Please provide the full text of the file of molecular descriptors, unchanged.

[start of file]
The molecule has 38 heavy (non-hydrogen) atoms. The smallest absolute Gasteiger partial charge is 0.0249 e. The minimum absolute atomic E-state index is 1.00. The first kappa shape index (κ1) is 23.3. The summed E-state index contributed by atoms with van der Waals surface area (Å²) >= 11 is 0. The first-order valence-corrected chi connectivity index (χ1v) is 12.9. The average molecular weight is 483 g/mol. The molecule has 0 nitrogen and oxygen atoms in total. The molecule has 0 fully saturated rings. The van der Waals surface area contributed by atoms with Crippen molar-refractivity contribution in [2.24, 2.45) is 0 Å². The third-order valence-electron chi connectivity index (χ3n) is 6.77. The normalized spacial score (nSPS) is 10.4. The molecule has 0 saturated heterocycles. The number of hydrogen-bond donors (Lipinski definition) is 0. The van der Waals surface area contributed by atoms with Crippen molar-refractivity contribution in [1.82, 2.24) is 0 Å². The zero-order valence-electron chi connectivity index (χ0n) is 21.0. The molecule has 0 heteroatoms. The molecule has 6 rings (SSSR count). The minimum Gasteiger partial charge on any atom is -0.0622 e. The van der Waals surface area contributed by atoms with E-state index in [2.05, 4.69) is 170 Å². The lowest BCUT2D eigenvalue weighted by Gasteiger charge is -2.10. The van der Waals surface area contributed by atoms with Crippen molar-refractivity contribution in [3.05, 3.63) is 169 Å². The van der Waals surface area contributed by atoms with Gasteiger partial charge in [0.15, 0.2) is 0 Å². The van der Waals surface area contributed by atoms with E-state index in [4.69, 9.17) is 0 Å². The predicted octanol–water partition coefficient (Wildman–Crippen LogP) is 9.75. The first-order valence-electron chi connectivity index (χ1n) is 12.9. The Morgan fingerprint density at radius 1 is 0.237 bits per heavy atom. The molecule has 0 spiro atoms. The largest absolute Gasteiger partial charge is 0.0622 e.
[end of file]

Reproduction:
The molecule has 38 heavy (non-hydrogen) atoms. The smallest absolute Gasteiger partial charge is 0.0249 e. The minimum absolute atomic E-state index is 1.00. The first kappa shape index (κ1) is 23.3. The summed E-state index contributed by atoms with van der Waals surface area (Å²) >= 11 is 0. The first-order valence-corrected chi connectivity index (χ1v) is 12.9. The average molecular weight is 483 g/mol. The molecule has 0 nitrogen and oxygen atoms in total. The molecule has 0 fully saturated rings. The van der Waals surface area contributed by atoms with Crippen molar-refractivity contribution in [2.24, 2.45) is 0 Å². The third-order valence-electron chi connectivity index (χ3n) is 6.77. The normalized spacial score (nSPS) is 10.4. The molecule has 0 saturated heterocycles. The number of hydrogen-bond donors (Lipinski definition) is 0. The van der Waals surface area contributed by atoms with Crippen molar-refractivity contribution in [1.82, 2.24) is 0 Å². The zero-order valence-electron chi connectivity index (χ0n) is 21.0. The molecule has 0 heteroatoms. The molecule has 6 rings (SSSR count). The minimum Gasteiger partial charge on any atom is -0.0622 e. The van der Waals surface area contributed by atoms with E-state index in [2.05, 4.69) is 170 Å². The lowest BCUT2D eigenvalue weighted by Gasteiger charge is -2.10. The van der Waals surface area contributed by atoms with Crippen molar-refractivity contribution in [3.05, 3.63) is 169 Å². The van der Waals surface area contributed by atoms with Gasteiger partial charge in [0.15, 0.2) is 0 Å². The van der Waals surface area contributed by atoms with E-state index in [4.69, 9.17) is 0 Å². The predicted octanol–water partition coefficient (Wildman–Crippen LogP) is 9.75. The first-order valence-electron chi connectivity index (χ1n) is 12.9. The Morgan fingerprint density at radius 1 is 0.237 bits per heavy atom. The molecule has 0 spiro atoms. The largest absolute Gasteiger partial charge is 0.0622 e.